Example Of Thesis Statement And Topic Sentence Examples

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Thesis Statements and Topic Sentences

Thesis Statements

A thesis statement defines the scope and purpose of the paper. It needs to meet three criteria:

1. It must be arguable rather than a statement of fact. It should also say something original about the topic.

    Bad thesis: Lily Bart experiences the constraints of many social conventions in The House of Mirth. [Of course she does. What does she do with these social conventions, and how does she respond to them? What's your argument about this idea?]

    Better thesis: Lily Bart seeks to escape from the social conventions of her class in The House of Mirth, but her competing desires for a place in Selden's "republic of the spirit" and in the social world of New York cause her to gamble away her chances for a place in either world. [You could then mention the specific scenes that you will discuss.]

2. It must be limited enough so that the paper develops in some depth.

    Bad thesis: Lily Bart and Clare Kendry are alike in some ways, but different in many others. [What ways?]

    Better thesis: Lily Bart and Clare Kendry share a desire to "pass" in their respective social worlds, but their need to take risks and to reject those worlds leads to their destruction.

3. It must be unified so that the paper does not stray from the topic.

    Bad thesis: Lily Bart gambles with her future, and Lawrence Selden is only a spectator rather than a hero of The House of Mirth. [Note: This is really the beginning of two different thesis statements.]

    Better thesis: In The House of Mirth, Lawrence Selden is a spectator who prefers to watch and judge Lily than to help her. By failing to assist her on three separate occasions, he is revealed as less a hero of the novel than as the man responsible for Lily's downfall. [Note: Sometimes thesis statements are more than one sentence long.]

4. Statements such as "In this essay I will discuss " or "I will compare two stories in this paper" or "I was interested in Marji's relationship with God, so I thought I would talk about it in this essay" are not thesis statements and are unnecessary, since mentioning the stories in the introduction already tells the reader this.


Topic Sentences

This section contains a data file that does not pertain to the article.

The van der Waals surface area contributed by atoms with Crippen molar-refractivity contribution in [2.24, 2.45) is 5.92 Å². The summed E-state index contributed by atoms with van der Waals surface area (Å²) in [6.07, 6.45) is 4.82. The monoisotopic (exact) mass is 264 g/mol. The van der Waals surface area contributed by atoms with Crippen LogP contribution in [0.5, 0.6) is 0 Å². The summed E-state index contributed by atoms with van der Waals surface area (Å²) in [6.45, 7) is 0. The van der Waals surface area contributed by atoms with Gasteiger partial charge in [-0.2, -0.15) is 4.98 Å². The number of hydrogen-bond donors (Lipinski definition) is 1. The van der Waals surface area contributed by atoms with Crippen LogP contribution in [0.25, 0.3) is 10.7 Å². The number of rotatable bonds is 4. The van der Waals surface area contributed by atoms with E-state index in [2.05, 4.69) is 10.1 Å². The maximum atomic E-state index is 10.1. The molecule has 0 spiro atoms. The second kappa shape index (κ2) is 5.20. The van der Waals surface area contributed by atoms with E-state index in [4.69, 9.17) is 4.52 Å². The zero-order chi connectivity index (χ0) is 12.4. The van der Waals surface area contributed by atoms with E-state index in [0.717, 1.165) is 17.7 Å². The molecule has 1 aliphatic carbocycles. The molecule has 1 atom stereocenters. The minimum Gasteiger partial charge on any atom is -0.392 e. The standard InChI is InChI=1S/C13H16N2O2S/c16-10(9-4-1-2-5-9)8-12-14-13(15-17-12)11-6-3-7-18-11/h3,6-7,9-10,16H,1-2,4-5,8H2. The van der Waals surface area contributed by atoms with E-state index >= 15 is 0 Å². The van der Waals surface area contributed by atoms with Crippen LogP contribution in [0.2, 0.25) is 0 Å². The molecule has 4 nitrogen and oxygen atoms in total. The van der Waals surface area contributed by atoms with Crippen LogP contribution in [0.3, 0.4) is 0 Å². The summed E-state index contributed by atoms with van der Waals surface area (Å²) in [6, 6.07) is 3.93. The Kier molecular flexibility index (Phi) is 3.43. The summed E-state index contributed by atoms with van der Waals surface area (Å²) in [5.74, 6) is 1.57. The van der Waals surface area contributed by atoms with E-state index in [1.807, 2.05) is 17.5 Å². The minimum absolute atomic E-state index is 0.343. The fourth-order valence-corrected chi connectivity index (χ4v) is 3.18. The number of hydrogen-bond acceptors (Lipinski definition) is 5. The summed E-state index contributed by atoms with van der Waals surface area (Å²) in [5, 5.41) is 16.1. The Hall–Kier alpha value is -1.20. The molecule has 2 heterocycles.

Good topic sentences can improve an essay's readability and organization. They usually meet the following criteria:

1. First sentence. A topic sentence is usually the first sentence of the paragraph, not the last sentence of the previous paragraph.

2. Link to thesis. Topic sentences use keywords or phrases from the thesis to indicate which part of the thesis will be discussed.

3. Introduce the subject of the paragraph. They tell the reader what concept will be discussed and provide an introduction to the paragraph.

4. Link to the previous paragraph. They link the subject of the present paragraph to that of the previous paragraph.

5. Indicate the progression of the essay. Topic sentences may also signal to the reader where the essay has been and where it is headed through signposting words such as "first," "second," or "finally."


Good topic sentences typically DON'T begin with the following.

1. A quotation from a critic or from the piece of fiction you're discussing. The topic sentence should relate to your points and tell the reader what the subject of the paragraph will be. Beginning the paragraph with someone else's words doesn't allow you to provide this information for the reader.

2. A piece of information that tells the reader something more about the plot of the story. When you're writing about a piece of literature, it's easy to fall into the habit of telling the plot of the story and then adding a sentence of analysis, but such an approach leaves the reader wondering what the point of the paragraph is supposed to be; it also doesn't leave you sufficient room to analyze the story fully. These "narrative" topic sentences don't provide enough information about your analysis and the points you're making.